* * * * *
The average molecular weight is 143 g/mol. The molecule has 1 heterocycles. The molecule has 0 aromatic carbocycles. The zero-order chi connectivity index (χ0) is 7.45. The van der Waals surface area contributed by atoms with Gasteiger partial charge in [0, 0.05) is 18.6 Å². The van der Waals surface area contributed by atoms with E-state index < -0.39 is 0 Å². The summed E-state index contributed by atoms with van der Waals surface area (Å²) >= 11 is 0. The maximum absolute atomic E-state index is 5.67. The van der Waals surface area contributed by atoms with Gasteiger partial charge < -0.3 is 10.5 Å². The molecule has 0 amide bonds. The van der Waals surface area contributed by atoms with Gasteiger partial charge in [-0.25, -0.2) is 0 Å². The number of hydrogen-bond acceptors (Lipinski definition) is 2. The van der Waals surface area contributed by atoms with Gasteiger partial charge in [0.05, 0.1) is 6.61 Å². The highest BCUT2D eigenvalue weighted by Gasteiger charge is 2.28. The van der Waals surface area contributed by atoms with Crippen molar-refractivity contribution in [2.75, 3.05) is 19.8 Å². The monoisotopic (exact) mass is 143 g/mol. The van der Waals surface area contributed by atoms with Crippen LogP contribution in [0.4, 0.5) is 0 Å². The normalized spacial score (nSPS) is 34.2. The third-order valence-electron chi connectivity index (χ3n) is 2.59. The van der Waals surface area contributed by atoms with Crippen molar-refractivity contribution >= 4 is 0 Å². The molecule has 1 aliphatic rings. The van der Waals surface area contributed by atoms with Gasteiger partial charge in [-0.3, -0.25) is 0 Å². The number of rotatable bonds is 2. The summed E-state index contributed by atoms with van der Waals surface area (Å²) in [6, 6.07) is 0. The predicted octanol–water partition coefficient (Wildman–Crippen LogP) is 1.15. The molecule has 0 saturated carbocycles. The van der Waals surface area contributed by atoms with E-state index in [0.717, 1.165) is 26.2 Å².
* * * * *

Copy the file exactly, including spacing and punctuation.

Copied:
The average molecular weight is 143 g/mol. The molecule has 1 heterocycles. The molecule has 0 aromatic carbocycles. The zero-order chi connectivity index (χ0) is 7.45. The van der Waals surface area contributed by atoms with Gasteiger partial charge in [0, 0.05) is 18.6 Å². The van der Waals surface area contributed by atoms with E-state index < -0.39 is 0 Å². The summed E-state index contributed by atoms with van der Waals surface area (Å²) >= 11 is 0. The maximum absolute atomic E-state index is 5.67. The van der Waals surface area contributed by atoms with Gasteiger partial charge < -0.3 is 10.5 Å². The molecule has 0 amide bonds. The van der Waals surface area contributed by atoms with Gasteiger partial charge in [-0.25, -0.2) is 0 Å². The number of hydrogen-bond acceptors (Lipinski definition) is 2. The van der Waals surface area contributed by atoms with Gasteiger partial charge in [0.05, 0.1) is 6.61 Å². The highest BCUT2D eigenvalue weighted by Gasteiger charge is 2.28. The van der Waals surface area contributed by atoms with Crippen molar-refractivity contribution in [2.75, 3.05) is 19.8 Å². The monoisotopic (exact) mass is 143 g/mol. The van der Waals surface area contributed by atoms with Crippen LogP contribution in [0.4, 0.5) is 0 Å². The normalized spacial score (nSPS) is 34.2. The third-order valence-electron chi connectivity index (χ3n) is 2.59. The van der Waals surface area contributed by atoms with Crippen molar-refractivity contribution >= 4 is 0 Å². The molecule has 1 aliphatic rings. The van der Waals surface area contributed by atoms with Gasteiger partial charge in [-0.3, -0.25) is 0 Å². The number of rotatable bonds is 2. The summed E-state index contributed by atoms with van der Waals surface area (Å²) in [6, 6.07) is 0. The predicted octanol–water partition coefficient (Wildman–Crippen LogP) is 1.15. The molecule has 0 saturated carbocycles. The van der Waals surface area contributed by atoms with E-state index in [0.717, 1.165) is 26.2 Å².